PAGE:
halter - baugh! they are not rascals - they are would-be men of the world.
Others be more prudent, (for, as I said afore, Sir, discretion is a pair
of stirrups;) they be the true men of the world."

"I should have thought," said Walter, "that the knowledge of the world
might be that knowledge which preserves us from being cheated, but not
that which enables us to cheat."

"Augh!" quoth the Corporal, with that sort of smile with which you see an
old philosopher put down a sounding error from the lips of a young
disciple who flatters himself he has uttered something prodigiously
fine, - "Augh! and did not I tell you, t'other day, to look at the
professions, your honour? What would a laryer be if he did not know how
to cheat a witness and humbug a jury? - knows he is lying, - why is he
lying? for love of his fees, or his fame like, which gets fees; - Augh! is
not that cheating others? - The doctor, too, Master Fillgrave, for
instance? - " "Say no more of doctors; I abandon them to your satire,
without a word."

"The lying knaves! Don't they say one's well when one's ill - ill when
one's well? - profess to know what don't know? - thrust solemn phizzes into
every abomination, as if larning lay hid in a - ? and all for their
neighbours' money, or their own reputation, which makes money - augh! In
short, Sir - look where will, impossible to see so much cheating allowed,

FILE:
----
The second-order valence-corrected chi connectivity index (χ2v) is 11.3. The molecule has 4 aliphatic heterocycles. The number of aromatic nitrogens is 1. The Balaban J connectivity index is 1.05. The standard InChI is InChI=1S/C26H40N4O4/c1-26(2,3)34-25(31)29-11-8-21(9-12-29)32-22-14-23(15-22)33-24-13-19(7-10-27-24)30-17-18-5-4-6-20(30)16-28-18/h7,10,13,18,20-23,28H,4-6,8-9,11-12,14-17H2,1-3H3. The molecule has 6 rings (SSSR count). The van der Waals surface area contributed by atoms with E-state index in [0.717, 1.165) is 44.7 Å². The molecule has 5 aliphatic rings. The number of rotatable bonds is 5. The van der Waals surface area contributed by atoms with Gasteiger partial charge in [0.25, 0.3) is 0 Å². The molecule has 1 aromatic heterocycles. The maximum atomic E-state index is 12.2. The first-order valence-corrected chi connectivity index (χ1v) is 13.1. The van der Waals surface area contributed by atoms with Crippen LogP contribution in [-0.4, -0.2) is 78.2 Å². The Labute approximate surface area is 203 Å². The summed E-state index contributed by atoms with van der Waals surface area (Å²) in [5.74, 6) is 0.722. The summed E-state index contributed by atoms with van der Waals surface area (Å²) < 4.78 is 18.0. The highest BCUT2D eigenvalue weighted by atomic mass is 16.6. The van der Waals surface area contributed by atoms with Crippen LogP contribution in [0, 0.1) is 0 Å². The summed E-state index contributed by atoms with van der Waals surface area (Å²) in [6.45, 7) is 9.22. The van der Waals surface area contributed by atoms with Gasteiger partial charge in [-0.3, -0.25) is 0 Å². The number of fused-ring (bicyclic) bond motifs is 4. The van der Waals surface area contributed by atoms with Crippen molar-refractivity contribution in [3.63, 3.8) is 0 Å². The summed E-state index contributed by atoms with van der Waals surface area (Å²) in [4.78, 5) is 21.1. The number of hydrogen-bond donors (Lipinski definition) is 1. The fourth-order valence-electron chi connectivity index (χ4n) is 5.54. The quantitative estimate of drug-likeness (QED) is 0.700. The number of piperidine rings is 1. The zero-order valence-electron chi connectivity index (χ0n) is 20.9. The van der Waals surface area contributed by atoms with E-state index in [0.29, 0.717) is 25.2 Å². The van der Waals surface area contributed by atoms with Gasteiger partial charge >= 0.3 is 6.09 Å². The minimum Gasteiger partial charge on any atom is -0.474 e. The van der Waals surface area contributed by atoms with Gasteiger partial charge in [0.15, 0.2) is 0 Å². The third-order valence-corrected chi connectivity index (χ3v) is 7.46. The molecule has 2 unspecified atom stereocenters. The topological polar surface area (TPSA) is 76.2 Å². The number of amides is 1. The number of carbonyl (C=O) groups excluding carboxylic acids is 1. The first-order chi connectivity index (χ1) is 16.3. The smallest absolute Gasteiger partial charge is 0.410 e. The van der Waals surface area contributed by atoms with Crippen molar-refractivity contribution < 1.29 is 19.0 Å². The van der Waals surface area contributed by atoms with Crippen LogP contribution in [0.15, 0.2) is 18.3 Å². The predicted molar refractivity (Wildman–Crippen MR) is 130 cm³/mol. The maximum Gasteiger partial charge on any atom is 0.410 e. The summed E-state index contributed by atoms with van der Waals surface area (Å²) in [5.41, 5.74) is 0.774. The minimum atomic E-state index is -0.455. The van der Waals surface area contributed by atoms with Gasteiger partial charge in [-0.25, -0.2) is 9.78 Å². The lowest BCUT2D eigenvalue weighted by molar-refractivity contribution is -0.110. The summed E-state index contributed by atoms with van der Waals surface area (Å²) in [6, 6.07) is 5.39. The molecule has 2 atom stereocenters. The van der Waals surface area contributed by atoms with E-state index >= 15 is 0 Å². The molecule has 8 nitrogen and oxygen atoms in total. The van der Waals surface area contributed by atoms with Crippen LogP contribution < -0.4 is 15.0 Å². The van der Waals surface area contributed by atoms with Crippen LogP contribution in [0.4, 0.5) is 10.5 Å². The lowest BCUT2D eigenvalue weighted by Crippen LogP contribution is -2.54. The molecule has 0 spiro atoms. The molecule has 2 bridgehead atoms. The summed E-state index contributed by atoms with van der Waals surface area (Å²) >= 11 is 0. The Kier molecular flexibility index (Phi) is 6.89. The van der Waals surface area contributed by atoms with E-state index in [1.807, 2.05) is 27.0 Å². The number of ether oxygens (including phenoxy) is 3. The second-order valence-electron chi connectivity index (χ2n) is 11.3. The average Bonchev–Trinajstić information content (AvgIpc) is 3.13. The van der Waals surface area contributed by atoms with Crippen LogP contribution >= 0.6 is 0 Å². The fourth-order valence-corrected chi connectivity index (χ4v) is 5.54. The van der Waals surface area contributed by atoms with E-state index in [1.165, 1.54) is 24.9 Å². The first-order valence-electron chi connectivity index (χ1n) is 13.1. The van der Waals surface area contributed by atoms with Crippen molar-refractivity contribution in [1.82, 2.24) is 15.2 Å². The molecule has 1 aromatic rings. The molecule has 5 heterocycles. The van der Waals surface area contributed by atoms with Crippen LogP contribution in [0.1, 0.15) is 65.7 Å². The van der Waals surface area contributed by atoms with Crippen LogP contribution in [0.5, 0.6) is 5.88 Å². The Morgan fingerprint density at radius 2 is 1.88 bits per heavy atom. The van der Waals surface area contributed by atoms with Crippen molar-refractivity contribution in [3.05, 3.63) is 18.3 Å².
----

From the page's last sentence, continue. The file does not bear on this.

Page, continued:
praised, encouraged, and feel very angry with a cheat who has only made a
mistake. But when I sees a man butter his bread carefully - knife steady -
butter thick, and hungry fellows looking on and licking chops - mothers
stopping their brats - 'See, child - respectable man - how thick his
bread's buttered! - pull off your hat to him:' - When I sees that, my heart
warms: there's the true man of the world - augh!"

"Well, Bunting," said Walter, laughing, "though you are thus lenient to
those unfortunate gentlemen whom others call rogues, and thus laudatory
of gentlemen who are at best discreetly selfish, I suppose you admit the
possibility of virtue, and your heart warms as much when you see a man of
worth as when you see a man of the world?"

"Why, you knows, your honour," answered the Corporal, "so far as vartue's
concerned, there's a deal in constitution; but as for knowledge of the
world, one gets it oneself!"

"I don't wonder, Bunting - as your opinion of women is much the same as